We claim: 1. A process for converting perylene-3,4,9,IO-tetracarboxylic acid diimide into a pigment form having valuable coloristic properties which comprises grinding perylene- 3,4,9,l0-tetracarboylic acid diimide in an inert organic solvent at a temperature between about l0 C. and about 5050 C.

2. A process according to claim I, wherein said temperature is between about 10 C. and about 30 C.

3. A process according to claim 1, wherein said solvent is methanol, ethanol, isopropanol, butanol, amyl alcohol, cyclohexanol, acetone, cyclohexanone, dimethyl formamide, ligroine, cyclohexane, benzene, toluene, xylene, chlorobenzene, nitrobenzene, carbon tetrachloride, ethylene chloride or mixtures thereof.

Referenced by
Citing PatentFiling datePublication dateApplicantTitle
US3976649 *Apr 1, 1974Aug 24, 1976Basf AktiengesellschaftProduction of easily dispersible, high tinctorial strength perylene-3,4,9,10-tetracarboxylic acid diimides
US3980488 *Mar 7, 1972Sep 14, 1976The Sherwin-Williams CompanyPigment conditioning and vehicle flushing process
US4253839 *Sep 20, 1978Mar 3, 1981Hoechst AktiengesellschaftProcess for the fine distribution of pigments of the dioxazine series
US4286094 *Aug 24, 1979Aug 25, 1981Basf AktiengesellschaftPreparation of a pigmentary form of perylene-3,4,9,10-tetracarboxylic acid diimide
US4431806 *May 8, 1981Feb 14, 1984Hoechst A.G.Process for the preparation of pigments of the perylene-3,4,9,10-tetracarboxylic acid diimide series, and their use
US4496731 *Feb 24, 1983Jan 29, 1985Hoechst AktiengesellschaftProcess for the preparation of perylene-3,4,9,10-tetracarboxylic acid N,N'-d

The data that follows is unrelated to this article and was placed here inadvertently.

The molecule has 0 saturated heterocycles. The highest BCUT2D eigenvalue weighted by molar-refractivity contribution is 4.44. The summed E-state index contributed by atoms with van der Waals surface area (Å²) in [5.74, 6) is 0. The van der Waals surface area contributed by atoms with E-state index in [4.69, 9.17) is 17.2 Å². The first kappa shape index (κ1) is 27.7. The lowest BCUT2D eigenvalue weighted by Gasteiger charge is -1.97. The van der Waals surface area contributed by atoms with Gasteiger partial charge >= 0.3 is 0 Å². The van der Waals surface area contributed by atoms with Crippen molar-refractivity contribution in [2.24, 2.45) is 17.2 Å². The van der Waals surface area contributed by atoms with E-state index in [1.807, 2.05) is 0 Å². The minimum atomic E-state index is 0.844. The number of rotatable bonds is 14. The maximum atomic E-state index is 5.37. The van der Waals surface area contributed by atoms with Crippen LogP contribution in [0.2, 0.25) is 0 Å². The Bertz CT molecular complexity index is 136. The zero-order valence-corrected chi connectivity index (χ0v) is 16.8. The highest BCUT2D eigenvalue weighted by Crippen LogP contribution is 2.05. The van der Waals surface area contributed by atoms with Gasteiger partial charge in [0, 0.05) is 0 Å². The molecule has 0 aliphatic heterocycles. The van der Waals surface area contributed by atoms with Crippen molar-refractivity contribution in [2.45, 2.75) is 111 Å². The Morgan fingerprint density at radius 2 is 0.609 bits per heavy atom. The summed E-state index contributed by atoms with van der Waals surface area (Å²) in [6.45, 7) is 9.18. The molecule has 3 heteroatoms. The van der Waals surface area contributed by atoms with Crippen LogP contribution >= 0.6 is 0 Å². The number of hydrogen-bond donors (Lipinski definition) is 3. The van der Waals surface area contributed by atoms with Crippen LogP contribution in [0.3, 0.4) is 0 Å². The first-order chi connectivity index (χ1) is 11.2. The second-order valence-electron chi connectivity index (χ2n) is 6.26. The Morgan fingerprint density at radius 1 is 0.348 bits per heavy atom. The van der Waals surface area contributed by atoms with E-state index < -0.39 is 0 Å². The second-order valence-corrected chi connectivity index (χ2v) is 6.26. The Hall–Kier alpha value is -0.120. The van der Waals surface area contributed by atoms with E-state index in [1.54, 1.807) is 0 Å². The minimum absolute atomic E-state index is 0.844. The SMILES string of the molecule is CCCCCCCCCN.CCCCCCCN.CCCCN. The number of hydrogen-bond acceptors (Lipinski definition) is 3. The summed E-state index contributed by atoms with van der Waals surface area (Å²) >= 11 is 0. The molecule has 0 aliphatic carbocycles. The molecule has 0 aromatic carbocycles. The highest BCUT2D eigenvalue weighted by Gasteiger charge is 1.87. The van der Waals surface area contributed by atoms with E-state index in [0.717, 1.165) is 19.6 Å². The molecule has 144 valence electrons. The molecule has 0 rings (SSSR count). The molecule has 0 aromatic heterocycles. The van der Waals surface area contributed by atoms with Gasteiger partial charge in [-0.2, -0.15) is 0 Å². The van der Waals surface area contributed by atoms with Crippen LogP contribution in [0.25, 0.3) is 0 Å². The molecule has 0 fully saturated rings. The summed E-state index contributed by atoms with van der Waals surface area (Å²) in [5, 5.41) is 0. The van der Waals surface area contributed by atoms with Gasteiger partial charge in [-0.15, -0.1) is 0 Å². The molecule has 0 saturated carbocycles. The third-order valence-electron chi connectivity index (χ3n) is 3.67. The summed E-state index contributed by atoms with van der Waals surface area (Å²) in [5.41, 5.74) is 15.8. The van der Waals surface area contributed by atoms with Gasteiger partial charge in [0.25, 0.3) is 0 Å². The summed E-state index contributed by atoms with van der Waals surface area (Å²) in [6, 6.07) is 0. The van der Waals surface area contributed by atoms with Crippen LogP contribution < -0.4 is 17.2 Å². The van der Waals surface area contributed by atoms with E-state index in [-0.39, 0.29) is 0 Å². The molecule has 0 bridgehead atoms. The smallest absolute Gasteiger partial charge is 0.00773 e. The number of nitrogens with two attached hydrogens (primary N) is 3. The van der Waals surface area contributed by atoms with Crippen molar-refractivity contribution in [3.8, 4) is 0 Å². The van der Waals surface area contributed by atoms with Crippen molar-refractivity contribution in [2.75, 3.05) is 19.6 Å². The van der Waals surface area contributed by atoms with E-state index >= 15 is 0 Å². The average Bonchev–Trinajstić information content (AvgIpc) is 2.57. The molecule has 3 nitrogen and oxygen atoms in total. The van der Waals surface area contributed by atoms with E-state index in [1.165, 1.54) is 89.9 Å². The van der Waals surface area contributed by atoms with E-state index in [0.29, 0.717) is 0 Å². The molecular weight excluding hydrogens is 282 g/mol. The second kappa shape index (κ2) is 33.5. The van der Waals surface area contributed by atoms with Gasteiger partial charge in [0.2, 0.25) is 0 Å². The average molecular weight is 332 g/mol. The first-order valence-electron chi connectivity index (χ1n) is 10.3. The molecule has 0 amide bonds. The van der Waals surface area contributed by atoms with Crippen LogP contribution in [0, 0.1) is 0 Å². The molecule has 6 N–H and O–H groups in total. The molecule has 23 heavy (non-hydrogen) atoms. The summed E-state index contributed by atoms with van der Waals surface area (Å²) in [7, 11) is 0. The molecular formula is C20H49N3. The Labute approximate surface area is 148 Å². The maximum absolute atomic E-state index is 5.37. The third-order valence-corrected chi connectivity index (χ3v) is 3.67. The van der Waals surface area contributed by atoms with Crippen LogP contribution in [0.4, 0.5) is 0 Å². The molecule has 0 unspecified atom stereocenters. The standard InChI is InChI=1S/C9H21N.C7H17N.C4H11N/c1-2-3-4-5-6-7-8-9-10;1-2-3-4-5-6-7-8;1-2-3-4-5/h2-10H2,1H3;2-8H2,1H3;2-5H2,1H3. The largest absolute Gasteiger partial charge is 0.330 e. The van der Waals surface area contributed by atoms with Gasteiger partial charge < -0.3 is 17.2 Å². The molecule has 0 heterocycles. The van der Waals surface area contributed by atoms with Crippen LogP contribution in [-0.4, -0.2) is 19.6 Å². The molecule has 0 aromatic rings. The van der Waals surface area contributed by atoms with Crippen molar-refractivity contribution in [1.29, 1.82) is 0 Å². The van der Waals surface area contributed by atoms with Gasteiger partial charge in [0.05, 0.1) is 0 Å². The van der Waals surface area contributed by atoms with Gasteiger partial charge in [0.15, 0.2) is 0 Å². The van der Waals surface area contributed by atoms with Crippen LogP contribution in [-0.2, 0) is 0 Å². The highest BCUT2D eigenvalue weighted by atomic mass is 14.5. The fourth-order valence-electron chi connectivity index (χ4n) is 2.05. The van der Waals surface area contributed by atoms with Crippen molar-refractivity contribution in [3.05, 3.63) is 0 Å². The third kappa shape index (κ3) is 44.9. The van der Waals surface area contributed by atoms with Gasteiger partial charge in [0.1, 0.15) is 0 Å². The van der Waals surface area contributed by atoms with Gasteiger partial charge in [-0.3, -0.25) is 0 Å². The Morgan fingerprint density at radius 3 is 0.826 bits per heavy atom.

US4797162 *Jul 8, 1986Jan 10, 1989Hoechst AktiengesellschaftProcess for the preparation of perylene-3,4,9,10-tetracarboxylic acid N,N'-d
US5123966 *Dec 12, 1990Jun 23, 1992Hoechst AktiengesellschaftMixed crystal pigments based on halogenated perylenetetracarboximides
US5247088 *Jul 30, 1991Sep 21, 1993Miles Inc.Process for the continuous preparation of perylenetetracarboxylic diimides
US5319083 *Dec 16, 1992Jun 7, 1994Hoechst AktiengesellschaftBlack peryene-3,4,9,10-tetracarboxylic diimides, their preparation and use
US6015458 *Dec 15, 1998Jan 18, 2000Bayer CorporationProcess for the preparation of highly chromatic perylene pigments
US6099636 *Jan 9, 1997Aug 8, 2000Basf AktiengesellschaftN,N'-dimethylperylene-3,4,9,10-tetracarboxylic acid diimide pigments suitable for water-based paints
US6521756Feb 5, 2001Feb 18, 2003Clariant GmbhProcess for preparing perylene-3,4,9,10-tetracarboxylic diimide in transparent pigment form
US6646126Dec 18, 2002Nov 11, 2003Clariant GmbhProcess for preparing perylene-3,4,9,10-tetracarboxylic diimide in transparent pigment form
US6890380Jan 31, 2002May 10, 2005Ciba Specialty Chemicals CorporationConditioning of organic pigments
US20040050298 *Jan 31, 2002Mar 18, 2004Gerhard GigerConditioning of organic pigments
Classifications
U.S. Classification106/493, 546/37
International ClassificationC09B5/00, C09B67/00, C09B5/62
Cooperative ClassificationC09B5/62, C09B67/0001
European ClassificationC09B67/00B, C09B5/62